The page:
Most of the time, I attempt to ignore the fact that human beings are capable of an inexplicable amount of cruelty. However, for two hours of my life, I was forced to confront it. After all, it is the main theme of Stephen Frears' Dangerous Liaisons.
The movie's plot centers around a sexually driven battle of wits between the Marquise de Merteuil (Glenn Close) and the Vicomte de Valmont (John Malkovich). Valmont brags to the Marquise about his intentions to seduce the virtuous Marie de Tourvel (Michelle Pfeiffer) for sport. If he succeeds, the Marquise agrees to spend the night with him. Meanwhile, the Marquise also reveals her own intentions to seek revenge on her former lover by disgracing his young, naive fiancee, Cecile de Volanges (Uma Thurman).
Glenn Close's portrayal of the cold-hearted Marquise de Merteuil was flawless. As the embodiment of human depravity, the Marquise destroyed the life of everyone she touched. She was only happy when causing others' pain.
Both Michelle Pfeiffer's Madame de Tourvel and Uma Thurman's Cecile provided a perfect foils for the Marquise. Cecile had the innocence and beauty that only a sacrificial lamb could possess. Tourvel personified the kindness and morality of a saint. These positive attributes were only magnified by the pure evil of the Marquise de Merteuil.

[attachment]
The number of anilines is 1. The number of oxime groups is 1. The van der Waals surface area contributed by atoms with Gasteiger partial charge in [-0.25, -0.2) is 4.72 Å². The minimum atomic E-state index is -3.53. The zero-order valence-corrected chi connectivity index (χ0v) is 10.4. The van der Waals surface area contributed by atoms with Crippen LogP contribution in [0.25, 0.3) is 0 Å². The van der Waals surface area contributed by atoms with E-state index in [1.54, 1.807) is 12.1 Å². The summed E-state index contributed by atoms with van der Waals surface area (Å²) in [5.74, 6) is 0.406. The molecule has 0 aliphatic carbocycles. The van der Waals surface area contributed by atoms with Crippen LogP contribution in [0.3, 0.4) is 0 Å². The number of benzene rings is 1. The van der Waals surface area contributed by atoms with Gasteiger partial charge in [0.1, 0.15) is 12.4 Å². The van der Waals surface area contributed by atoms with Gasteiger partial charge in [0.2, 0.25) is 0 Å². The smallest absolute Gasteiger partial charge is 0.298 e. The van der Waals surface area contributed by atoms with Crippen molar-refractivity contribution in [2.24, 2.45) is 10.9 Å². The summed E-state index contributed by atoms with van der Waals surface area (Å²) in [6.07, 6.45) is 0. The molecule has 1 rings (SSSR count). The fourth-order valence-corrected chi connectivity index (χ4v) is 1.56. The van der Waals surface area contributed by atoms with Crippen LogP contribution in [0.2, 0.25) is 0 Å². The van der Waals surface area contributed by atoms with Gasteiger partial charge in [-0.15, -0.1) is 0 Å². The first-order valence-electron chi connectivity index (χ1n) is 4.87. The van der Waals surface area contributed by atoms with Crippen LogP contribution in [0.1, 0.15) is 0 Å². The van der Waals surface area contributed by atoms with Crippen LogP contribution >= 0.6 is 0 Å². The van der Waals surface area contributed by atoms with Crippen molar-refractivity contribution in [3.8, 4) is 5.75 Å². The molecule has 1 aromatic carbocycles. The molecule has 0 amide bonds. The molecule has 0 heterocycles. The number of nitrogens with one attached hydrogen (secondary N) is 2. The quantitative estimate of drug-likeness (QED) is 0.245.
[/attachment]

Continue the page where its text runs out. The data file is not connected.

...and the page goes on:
John Malkovich's Valmont is equally as brilliant as Close's Marquise. The audience spends the majority of the movie viewing this pair as guilty accomplices. However, in the end, his performance challenges us to decide if this is, in fact, the case, or if he too was nothing more than another necessary victim of the Marquise.
Despite the superb acting, the true star of the film are the costumes and the cinematic. The extravagant clothing and furniture act as a strong visual representation the gluttonous excess of the rich. Visually, this film is stunning. There is a delightful irony in the ugly deeds of the people living in this beautiful world.
Dangerous Liaisons was based on the Pierre Choderlos de Laclos novel Les Liaisons Dangereuses
For a modern take on this classic, check out Roger Kumble's Cruel Intentions